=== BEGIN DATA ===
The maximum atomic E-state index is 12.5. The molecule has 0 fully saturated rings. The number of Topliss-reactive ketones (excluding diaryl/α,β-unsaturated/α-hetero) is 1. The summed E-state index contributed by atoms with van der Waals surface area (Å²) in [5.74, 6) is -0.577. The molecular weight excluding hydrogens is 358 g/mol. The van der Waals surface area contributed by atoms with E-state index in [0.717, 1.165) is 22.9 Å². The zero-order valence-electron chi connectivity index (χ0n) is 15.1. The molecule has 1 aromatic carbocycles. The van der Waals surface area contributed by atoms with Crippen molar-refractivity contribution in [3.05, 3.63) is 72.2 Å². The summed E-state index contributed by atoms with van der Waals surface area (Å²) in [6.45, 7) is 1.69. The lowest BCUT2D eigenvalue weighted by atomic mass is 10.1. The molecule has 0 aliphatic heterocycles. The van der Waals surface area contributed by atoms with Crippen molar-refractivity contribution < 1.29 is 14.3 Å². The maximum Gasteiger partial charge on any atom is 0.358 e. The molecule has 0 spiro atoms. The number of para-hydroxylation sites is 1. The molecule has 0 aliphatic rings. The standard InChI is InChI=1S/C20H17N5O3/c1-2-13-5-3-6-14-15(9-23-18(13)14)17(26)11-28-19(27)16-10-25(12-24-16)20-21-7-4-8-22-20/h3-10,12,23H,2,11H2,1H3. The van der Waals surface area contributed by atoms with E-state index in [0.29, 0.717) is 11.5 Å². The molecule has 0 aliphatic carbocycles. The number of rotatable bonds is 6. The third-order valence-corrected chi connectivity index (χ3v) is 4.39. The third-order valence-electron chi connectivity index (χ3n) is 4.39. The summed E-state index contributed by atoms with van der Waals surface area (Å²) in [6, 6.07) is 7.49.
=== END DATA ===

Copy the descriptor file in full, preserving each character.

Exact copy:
The maximum atomic E-state index is 12.5. The molecule has 0 fully saturated rings. The number of Topliss-reactive ketones (excluding diaryl/α,β-unsaturated/α-hetero) is 1. The summed E-state index contributed by atoms with van der Waals surface area (Å²) in [5.74, 6) is -0.577. The molecular weight excluding hydrogens is 358 g/mol. The van der Waals surface area contributed by atoms with E-state index in [0.717, 1.165) is 22.9 Å². The zero-order valence-electron chi connectivity index (χ0n) is 15.1. The molecule has 1 aromatic carbocycles. The van der Waals surface area contributed by atoms with Crippen molar-refractivity contribution in [3.05, 3.63) is 72.2 Å². The summed E-state index contributed by atoms with van der Waals surface area (Å²) in [6.45, 7) is 1.69. The lowest BCUT2D eigenvalue weighted by atomic mass is 10.1. The molecule has 0 aliphatic heterocycles. The van der Waals surface area contributed by atoms with Crippen molar-refractivity contribution < 1.29 is 14.3 Å². The maximum Gasteiger partial charge on any atom is 0.358 e. The molecule has 0 spiro atoms. The number of para-hydroxylation sites is 1. The molecule has 0 aliphatic rings. The standard InChI is InChI=1S/C20H17N5O3/c1-2-13-5-3-6-14-15(9-23-18(13)14)17(26)11-28-19(27)16-10-25(12-24-16)20-21-7-4-8-22-20/h3-10,12,23H,2,11H2,1H3. The van der Waals surface area contributed by atoms with E-state index in [0.29, 0.717) is 11.5 Å². The molecule has 0 aliphatic carbocycles. The number of rotatable bonds is 6. The third-order valence-corrected chi connectivity index (χ3v) is 4.39. The third-order valence-electron chi connectivity index (χ3n) is 4.39. The summed E-state index contributed by atoms with van der Waals surface area (Å²) in [6, 6.07) is 7.49.